Those familiar with the smart trainer market may have noticed the Zwift Hub has a strong visual resemblance to some other smart trainers, such as the Pinnacle HC Turbo and JetBlack Volt.

Zwift confirmed the Hub is manufactured in partnership with JetBlack (the spec list is practically identical to the Volt at a glance), but says it has created its own testing facilities and has specified custom parts for the Zwift Hub.

Zwift also said it had recently purchased a company that specialises in making high-specification motors, implementing its expertise into the design of the Zwift Hub internals.

Zwift has confirmed the Hub is made in partnership with JetBlack.

All of these things are claimed to help to make the Zwift Hub more accurate and reliable, and to improve the trainer’s ride feel.

In order to test long-term durability, for example, Zwift says four production units have “been on test 24/7 and have logged 1,300+ hours of test data and counting” in its new test lab.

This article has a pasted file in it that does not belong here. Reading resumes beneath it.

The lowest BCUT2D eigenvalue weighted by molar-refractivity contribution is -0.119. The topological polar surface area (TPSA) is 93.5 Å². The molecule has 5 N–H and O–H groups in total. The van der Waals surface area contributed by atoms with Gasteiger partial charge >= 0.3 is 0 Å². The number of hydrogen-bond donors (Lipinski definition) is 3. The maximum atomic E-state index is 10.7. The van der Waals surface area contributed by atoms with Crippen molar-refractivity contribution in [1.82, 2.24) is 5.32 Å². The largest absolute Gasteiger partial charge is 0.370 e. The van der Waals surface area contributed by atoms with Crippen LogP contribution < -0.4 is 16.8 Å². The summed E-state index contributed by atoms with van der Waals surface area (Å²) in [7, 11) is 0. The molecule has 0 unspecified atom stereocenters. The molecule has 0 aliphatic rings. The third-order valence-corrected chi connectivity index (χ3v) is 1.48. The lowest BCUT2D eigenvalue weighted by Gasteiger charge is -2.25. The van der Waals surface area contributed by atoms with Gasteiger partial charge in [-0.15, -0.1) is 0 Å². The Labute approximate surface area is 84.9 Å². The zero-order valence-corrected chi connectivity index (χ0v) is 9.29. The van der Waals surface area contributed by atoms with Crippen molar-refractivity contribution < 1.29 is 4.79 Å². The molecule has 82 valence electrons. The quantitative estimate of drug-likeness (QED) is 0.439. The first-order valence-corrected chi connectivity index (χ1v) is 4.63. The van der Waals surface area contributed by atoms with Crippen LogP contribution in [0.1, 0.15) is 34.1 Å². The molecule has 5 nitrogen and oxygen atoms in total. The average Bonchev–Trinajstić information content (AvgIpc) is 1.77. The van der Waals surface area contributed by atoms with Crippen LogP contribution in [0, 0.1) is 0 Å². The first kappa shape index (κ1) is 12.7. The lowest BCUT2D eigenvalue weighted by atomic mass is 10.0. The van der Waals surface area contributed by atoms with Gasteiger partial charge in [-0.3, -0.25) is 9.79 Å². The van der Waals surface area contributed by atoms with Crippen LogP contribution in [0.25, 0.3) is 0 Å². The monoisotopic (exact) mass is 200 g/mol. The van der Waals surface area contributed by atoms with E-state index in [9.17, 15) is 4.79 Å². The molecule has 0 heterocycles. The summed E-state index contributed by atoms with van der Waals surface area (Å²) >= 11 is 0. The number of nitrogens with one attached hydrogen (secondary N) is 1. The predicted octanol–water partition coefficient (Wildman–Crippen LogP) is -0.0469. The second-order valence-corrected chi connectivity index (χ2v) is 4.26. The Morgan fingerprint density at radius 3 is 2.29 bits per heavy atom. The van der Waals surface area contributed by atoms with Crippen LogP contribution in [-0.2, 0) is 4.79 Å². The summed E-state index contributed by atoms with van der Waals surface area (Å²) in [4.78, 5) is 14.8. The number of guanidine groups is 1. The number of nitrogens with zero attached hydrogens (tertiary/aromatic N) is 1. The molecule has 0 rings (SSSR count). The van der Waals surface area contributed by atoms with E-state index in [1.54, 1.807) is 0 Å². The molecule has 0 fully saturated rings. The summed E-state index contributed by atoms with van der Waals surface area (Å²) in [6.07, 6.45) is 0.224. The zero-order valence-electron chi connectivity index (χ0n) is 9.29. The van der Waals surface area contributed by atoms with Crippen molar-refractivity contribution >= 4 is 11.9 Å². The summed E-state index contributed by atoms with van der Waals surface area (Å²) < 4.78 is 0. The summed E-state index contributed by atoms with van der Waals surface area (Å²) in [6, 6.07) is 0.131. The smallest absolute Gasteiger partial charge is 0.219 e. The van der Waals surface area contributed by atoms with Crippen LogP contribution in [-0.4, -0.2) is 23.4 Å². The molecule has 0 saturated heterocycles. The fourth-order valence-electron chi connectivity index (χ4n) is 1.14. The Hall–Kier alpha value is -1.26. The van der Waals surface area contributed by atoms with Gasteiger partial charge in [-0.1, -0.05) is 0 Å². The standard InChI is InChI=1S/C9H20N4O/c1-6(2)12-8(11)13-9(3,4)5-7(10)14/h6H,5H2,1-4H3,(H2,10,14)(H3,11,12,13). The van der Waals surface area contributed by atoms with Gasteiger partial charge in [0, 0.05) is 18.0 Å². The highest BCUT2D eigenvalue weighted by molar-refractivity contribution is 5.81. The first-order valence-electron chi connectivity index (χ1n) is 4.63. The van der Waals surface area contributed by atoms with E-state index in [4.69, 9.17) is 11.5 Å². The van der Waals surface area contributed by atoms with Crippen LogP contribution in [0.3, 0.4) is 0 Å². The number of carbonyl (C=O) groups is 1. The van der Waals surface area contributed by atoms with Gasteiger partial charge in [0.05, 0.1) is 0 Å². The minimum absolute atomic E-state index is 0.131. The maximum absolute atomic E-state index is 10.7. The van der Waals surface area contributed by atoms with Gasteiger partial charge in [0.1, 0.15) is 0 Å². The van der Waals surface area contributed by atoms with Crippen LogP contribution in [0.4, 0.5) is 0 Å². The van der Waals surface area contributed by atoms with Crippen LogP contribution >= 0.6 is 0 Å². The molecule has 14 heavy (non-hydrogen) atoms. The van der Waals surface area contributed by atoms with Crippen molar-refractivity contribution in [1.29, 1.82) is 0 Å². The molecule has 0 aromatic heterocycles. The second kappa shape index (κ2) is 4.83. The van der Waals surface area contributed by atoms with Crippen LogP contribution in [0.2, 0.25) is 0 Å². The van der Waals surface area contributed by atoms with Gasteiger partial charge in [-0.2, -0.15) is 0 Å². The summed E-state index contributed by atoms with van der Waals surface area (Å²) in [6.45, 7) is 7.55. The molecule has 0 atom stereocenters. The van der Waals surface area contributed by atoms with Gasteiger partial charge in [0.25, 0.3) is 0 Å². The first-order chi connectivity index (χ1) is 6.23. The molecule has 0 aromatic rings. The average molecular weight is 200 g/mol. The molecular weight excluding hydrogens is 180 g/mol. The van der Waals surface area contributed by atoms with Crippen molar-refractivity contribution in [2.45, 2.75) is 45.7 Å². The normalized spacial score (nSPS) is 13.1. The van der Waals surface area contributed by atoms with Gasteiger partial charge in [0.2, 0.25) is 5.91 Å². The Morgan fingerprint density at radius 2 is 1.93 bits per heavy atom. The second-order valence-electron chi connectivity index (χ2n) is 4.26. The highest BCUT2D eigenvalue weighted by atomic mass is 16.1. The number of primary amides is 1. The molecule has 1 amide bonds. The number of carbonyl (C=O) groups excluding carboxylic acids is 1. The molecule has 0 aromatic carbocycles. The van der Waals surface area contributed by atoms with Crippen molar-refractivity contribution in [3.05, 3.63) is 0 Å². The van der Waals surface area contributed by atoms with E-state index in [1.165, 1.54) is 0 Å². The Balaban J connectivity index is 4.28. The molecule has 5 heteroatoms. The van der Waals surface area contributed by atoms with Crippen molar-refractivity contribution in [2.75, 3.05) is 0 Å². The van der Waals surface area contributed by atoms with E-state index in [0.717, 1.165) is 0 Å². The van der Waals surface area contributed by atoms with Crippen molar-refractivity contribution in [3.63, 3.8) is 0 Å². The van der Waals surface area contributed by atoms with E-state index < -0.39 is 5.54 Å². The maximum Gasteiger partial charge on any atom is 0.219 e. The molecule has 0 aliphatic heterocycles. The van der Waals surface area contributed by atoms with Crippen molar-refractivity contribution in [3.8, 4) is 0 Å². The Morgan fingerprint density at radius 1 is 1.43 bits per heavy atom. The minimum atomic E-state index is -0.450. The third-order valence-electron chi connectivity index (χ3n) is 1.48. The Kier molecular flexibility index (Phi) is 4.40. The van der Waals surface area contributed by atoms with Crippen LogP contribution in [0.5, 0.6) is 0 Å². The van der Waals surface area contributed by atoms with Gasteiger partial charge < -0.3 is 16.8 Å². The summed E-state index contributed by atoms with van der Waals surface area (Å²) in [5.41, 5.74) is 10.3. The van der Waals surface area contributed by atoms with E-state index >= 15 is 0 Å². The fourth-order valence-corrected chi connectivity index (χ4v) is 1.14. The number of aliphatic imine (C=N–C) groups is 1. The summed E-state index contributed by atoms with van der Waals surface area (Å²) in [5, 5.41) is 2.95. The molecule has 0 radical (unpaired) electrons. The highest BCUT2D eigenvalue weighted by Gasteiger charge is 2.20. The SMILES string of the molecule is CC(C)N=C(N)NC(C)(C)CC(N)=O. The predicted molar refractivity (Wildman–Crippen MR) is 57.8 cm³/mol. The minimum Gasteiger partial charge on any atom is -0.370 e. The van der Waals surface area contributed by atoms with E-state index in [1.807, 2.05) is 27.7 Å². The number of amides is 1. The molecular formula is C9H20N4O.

Real Zwifter data was also used to help simulate a more realistic usage scenario in a controlled setting.

On top of this, Zwift says its riders have racked up 1,540 rides, 10,000 miles and more than 515 hours of quality assurance testing.

The Zwift Hub looks similar to the JetBlack Volt, but Zwift says it has specified custom parts and performed rigorous accuracy and durability testing of its own.

Zwift Hub pricing and availability

The Zwift Hub will be available to purchase directly from Zwift for delivery to the United Kingdom, European Union and United States, from 3 October 2022. It will cost £449 / €499 / $499.

The price includes a choice of a 8-, 9-, 10-, 11- or 12-speed SRAM/Shimano-compatible cassettes, which will come pre-installed on the trainer.


While Campagnolo or SRAM XD-R freehubs are not available at launch, Zwift says it is looking at the possibility of selling these in the future. It did also note JetBlack Volt freehubs are compatible with the Zwift Hub and could be sourced independently.

The Zwift Hub will be available from 3 October 2022.